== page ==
Photo: People wait in line during a job fair, sponsored by the Congressional Black Caucus, Aug. 18 on the campus of Atlanta Technical College in Atlanta. Photo: AP Photo/Atlanta Journal & Constitution, Bob Andres

WASHINGTON ( – Thousands upon thousands of recession-weary job seekers lined up for hours at a time to attend each of a national series of job fairs and related town hall meetings convened by members of the Congressional Black Caucus (CBC) in five cities throughout the month of August.

In Atlanta Aug. 18, job seekers camped overnight wearing business suits in tormenting heat, for an opportunity to meet the 90 employers who attended there, according to a broadcast report. The line of job seekers snaked for blocks outside Atlanta Technical College, creating miles of traffic backups in Southwest Atlanta.

The first job fair and town hall meeting was hosted Aug. 8 by Rep. Marcia Fudge (D-Mo.) in Cleveland. Rep. John Conyers (D-Mich.)–dean of the CBC–and Rep. Hansen Clarke (D-Mich.) hosted the sessions at Wayne County Community College in Detroit on Aug. 16. The Atlanta sessions were hosted by civil rights veteran Rep. John Lewis (D-Ga.) and colleague Rep. Hank Johnson (D-Ga.).


Rep. Frederica Wilson (D-Fla.) hosted two days of sessions in Miami Aug. 22 and 23, featuring Miami Mayor Tomas Regalado, and fellow CBC member Rep. Alcee Hastings (D-Fla.). On the other hand, Rep. Allen West (R-Fla.), a Black Republican freshman member of Congress and Tea Party favorite, condemned government initiatives on job creation and declined to support the job fair in his state.

“Make no mistake, job creation remains our number one priority,” Rep. Hastings said in a statement on the opening of the South Florida town hall. “Unfortunately, there continues to be a major racial and economic disparity that continues to go unaddressed in the broader discussion of job creation and economic recovery. That is why I am so pleased that the CBC has launched this initiative and is bringing these opportunities to South Florida to help tackle the pressing issue of unemployment and underemployment, especially in minority communities. This initiative puts boots on the ground to help people get back on their feet in these most difficult times.”

“From day one, my focus has been jobs, jobs, jobs,” Rep. Wilson added. “Unemployment in South Florida is no longer a crisis, but an epidemic. It’s time to take matters into our own hands and provide real opportunities for people to get back to work.”

For his part, Mr. West insists that only the “free market” creates jobs, and he denounced CBC members such as former CBC Chairman Maxine Waters (D-Calif.)–who scheduled the final two-day sessions Aug. 30 and 31–as “plantation overseers” because in his view they keep people “enslaved” under government dependence.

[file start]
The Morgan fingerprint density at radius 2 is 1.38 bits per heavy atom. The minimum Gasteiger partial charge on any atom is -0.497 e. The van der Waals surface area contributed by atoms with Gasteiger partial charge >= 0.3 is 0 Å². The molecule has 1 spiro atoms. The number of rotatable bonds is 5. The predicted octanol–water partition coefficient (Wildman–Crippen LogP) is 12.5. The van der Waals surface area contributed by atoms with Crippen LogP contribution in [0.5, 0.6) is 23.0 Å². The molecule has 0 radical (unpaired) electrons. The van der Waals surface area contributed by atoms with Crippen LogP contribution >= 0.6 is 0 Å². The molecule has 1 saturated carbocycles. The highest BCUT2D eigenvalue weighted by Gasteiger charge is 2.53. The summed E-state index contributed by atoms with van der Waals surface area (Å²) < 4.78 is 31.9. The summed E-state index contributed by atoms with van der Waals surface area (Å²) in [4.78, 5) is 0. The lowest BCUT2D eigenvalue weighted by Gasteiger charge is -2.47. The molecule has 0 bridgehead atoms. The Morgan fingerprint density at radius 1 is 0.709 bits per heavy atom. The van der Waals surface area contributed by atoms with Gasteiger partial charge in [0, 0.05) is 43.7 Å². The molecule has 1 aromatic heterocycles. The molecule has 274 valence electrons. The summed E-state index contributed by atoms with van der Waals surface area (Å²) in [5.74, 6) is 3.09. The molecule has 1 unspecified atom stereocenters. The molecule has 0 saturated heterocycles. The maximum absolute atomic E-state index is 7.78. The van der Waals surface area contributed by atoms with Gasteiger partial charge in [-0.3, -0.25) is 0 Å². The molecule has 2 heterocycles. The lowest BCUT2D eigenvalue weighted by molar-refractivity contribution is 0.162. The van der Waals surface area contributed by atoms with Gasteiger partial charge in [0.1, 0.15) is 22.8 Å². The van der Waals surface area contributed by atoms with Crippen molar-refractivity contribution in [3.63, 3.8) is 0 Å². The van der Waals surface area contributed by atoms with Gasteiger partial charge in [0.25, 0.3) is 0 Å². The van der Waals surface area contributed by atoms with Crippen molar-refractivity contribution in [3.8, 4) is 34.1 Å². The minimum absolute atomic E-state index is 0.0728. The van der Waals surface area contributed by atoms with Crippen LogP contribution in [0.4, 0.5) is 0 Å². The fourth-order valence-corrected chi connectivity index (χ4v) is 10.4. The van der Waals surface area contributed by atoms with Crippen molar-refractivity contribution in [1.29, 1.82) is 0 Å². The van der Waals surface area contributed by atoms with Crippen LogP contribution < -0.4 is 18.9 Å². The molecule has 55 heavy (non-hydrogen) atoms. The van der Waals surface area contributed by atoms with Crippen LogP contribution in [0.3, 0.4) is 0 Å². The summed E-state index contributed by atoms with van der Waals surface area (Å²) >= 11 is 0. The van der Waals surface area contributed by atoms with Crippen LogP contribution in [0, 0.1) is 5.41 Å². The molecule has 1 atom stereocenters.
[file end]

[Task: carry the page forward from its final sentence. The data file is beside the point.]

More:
Ironically, Rep. West’s own brother Arlan West is out of work. When Arlan West called his brother seeking help finding a job, Rep. West told his brother to seek help from Rep. Waters since she was holding a job fair, according to The Arlan West said he was thankful for the assistance from Rep. Waters, describing the CBC job fairs as a “prime example” of elected representatives serving their constituents. Arlan West described his elected brother’s rhetoric as “unproductive.”

“As reported, African American unemployment remains extremely high at 15.9 percent, and the wealth gap between Whites and people of color is the largest it has been in decades,” CBC Chairman Emanuel Cleaver (D-Mo.) said in a statement. “It has become clear that the time for immediate and real action to provide hard working Americans with real jobs is now.

“Our goal remains the same,” Mr. Cleaver continued. “We want to get 10,000 people hired at our jobs events. Washington has finally ended the see-saw game on the debt ceiling and now we can finally focus on real people who are suffering.”

Local job officials agreed. “I believe the recent lack of leadership in Washington is a contributing factor to the overall lack of confidence in the economy,” Georgia Labor Commissioner Mark Butler told ABC News. “Due to this lack of confidence, we are seeing a business community that is hesitant to make further investments in the economy.”

“The Congressional Black Caucus decided to take matters into their own hands,” Mahen Gunaratna, a spokesman for Rep. Wilson told ABC News. “They are tired of Republicans’ inaction that prevents bills from moving forward. This is a real tangible opportunity for our constituents.”

President Obama, who spent 10 days in late August vacationing at Martha’s Vineyard in Massachusetts, said he will renew his focus on job creation during a speech slated for early September.

“When Congress gets back in September, my basic argument to them is this: We should not have to choose between getting our fiscal house in order and jobs and growth,” Mr. Obama said on Aug. 17, before his vacation began, at a stop in Atkinson, Ill., as he concluded a Midwest bus “listening tour.”

In a preview of Mr. Obama’s speech, former White House advisor, now Obama 2012 re-election campaign strategist David Axelrod said the president will call on Congress to pass a number of policies aimed at stimulating the economy, including an extension of the payroll tax.

“In the short term, we need to do some things to accelerate the economy,” Mr. Axelrod said on CNN’s “State of the Union” Aug. 21. “In the long run, we also ought to agree that we need to deal with our debt issue.

“Some will be new. Some we have already talked about,” Mr. Axelrod said. “Some he has been asking Congress to do for some time. The only thing that keeps us from acting on many of these things is pure politics.”